Between the ages of 40 and 55, men can experience a phenomenon which is similar to the female menopause that is referred to as male andropause.
When a woman reaches her late forties or early fifties, she undergoes bodily changes associated with reduction of female sex hormones and the ending of her periods. These changes are often associated with symptoms such as hot flashes, mood swings and/or depression, vaginal dryness, atrophic changes in the vagina and skin, reduced sexual desire, and an accelerated bone loss leading to osteoporosis. These changes in a woman are called the female menopause. The symptoms and signs associated with this condition can generally be corrected with the judicious use of natural hormonal replacement therapy. Unfortunately, most gynecologists today do not use natural female hormones for replacement, but rather synthetic hormones or hormones that do not entirely match the female hormones that are being replaced.
The concept of a male andropause has been more controversial than that of the female menopause, with many arguing that it doesn’t exist. Part of the reason for the controversy is that, in contrast to women, men do not have a clear-cut external signpost, namely the cessation of menstruation. Nevertheless, even though women do have this clear-cut demarcation, the changes that take place in their bodies associated with the stopping of menstruation, occur gradually over months or even years. This period, during which a woman may experience irregular menstrual periods, hot flashes, mood swings and other bodily changes, is often called the peri-menopausal period.
A man often begins to experience changes in his body somewhere between ages 40 and 55. These bodily changes may be accompanied by changes in attitudes and moods. During this time a man frequently begins to question his values, accomplishments and the direction of his life. The entire gestalt of these changes has led to the notion of the mid-life crisis. In this series, I’ll not focus on all aspects of these changes, but rather on the physical bodily changes that has been termed the male menopause or andropause. We’ll look at what occurs and what can be done to slow down these inevitable changes of aging.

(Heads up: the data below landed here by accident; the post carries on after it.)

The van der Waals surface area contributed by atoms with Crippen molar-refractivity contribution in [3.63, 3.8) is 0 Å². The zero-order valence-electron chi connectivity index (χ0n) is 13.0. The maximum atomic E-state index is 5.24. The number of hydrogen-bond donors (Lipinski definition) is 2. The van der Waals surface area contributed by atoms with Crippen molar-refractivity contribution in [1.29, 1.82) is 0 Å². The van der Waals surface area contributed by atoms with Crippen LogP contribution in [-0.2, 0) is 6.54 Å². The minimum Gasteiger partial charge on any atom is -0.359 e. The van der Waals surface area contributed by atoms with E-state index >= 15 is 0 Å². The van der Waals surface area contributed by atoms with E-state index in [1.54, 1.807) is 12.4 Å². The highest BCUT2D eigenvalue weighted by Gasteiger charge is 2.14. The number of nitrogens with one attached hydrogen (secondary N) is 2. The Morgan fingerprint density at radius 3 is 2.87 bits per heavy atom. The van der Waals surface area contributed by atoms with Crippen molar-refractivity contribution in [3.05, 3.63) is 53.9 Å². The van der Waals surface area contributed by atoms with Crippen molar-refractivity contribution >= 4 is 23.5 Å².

The physical changes that occur with andropause may be divided into: (1) urinary and sexual changes and (2) more generalized changes. The urinary-sexual changes, which may occur in any combination and in varying degrees, include: (1) reduced sexual desire or libido, (2) reduced sexual potency or difficulty developing or maintaining erections, (3) ejaculatory problems, (4) reduced fertility, and (5) urinary problems, such as increased urinary frequency-especially at night, a weak urinary stream, hesitancy during urination, difficulty starting urination, and urinary incontinence. All of these changes, as I shall show, may be due, at least in part, to a gradual failure of the testes’ production of testosterone, the male sex hormone. This would be analogous to the changes seen in a woman, who at the time of menopause, has a reduction in the female sex hormones, estrogen and progesterone.
Metabolic Effects of Testosterone
The importance of testosterone to sexual and urinary functioning seems intuitively evident. What is not so apparent is the role of testosterone in more generalized functions. Testosterone is an anabolic hormone, which means it helps to build protein tissue, including muscles, bones and connective tissue. This gives it a role in preventing and treating osteoporosis in both men and women. Testosterone is helpful in building muscle mass, as every weight lifter knows. Unfortunately, many weight lifters and athletes misuse the synthetic analogues of testosterone, called anabolic steroids, by taking excessive doses, which can result in serious adverse consequences. A deficiency of testosterone may bring about a weakness in muscles and bones. This tissue deficiency of testosterone is characteristic of the andropause.